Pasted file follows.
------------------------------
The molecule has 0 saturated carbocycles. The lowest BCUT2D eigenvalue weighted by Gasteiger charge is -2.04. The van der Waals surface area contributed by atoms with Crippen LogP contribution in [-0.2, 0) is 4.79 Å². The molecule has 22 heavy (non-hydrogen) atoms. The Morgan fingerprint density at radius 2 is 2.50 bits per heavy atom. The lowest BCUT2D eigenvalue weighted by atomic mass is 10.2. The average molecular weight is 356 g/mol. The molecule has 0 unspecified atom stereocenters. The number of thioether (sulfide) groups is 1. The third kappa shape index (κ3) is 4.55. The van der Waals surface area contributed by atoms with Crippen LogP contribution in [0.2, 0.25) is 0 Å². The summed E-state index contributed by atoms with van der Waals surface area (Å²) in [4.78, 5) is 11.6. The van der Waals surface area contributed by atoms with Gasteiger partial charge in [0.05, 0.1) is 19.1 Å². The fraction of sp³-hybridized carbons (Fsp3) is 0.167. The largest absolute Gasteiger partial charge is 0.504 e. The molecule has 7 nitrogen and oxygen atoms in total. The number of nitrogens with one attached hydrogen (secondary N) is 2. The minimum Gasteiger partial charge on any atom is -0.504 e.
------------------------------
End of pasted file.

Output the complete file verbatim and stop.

The molecule has 0 saturated carbocycles. The lowest BCUT2D eigenvalue weighted by Gasteiger charge is -2.04. The van der Waals surface area contributed by atoms with Crippen LogP contribution in [-0.2, 0) is 4.79 Å². The molecule has 22 heavy (non-hydrogen) atoms. The Morgan fingerprint density at radius 2 is 2.50 bits per heavy atom. The lowest BCUT2D eigenvalue weighted by atomic mass is 10.2. The average molecular weight is 356 g/mol. The molecule has 0 unspecified atom stereocenters. The number of thioether (sulfide) groups is 1. The third kappa shape index (κ3) is 4.55. The van der Waals surface area contributed by atoms with Crippen LogP contribution in [0.2, 0.25) is 0 Å². The summed E-state index contributed by atoms with van der Waals surface area (Å²) in [4.78, 5) is 11.6. The van der Waals surface area contributed by atoms with Gasteiger partial charge in [0.05, 0.1) is 19.1 Å². The fraction of sp³-hybridized carbons (Fsp3) is 0.167. The largest absolute Gasteiger partial charge is 0.504 e. The molecule has 7 nitrogen and oxygen atoms in total. The number of nitrogens with one attached hydrogen (secondary N) is 2. The minimum Gasteiger partial charge on any atom is -0.504 e.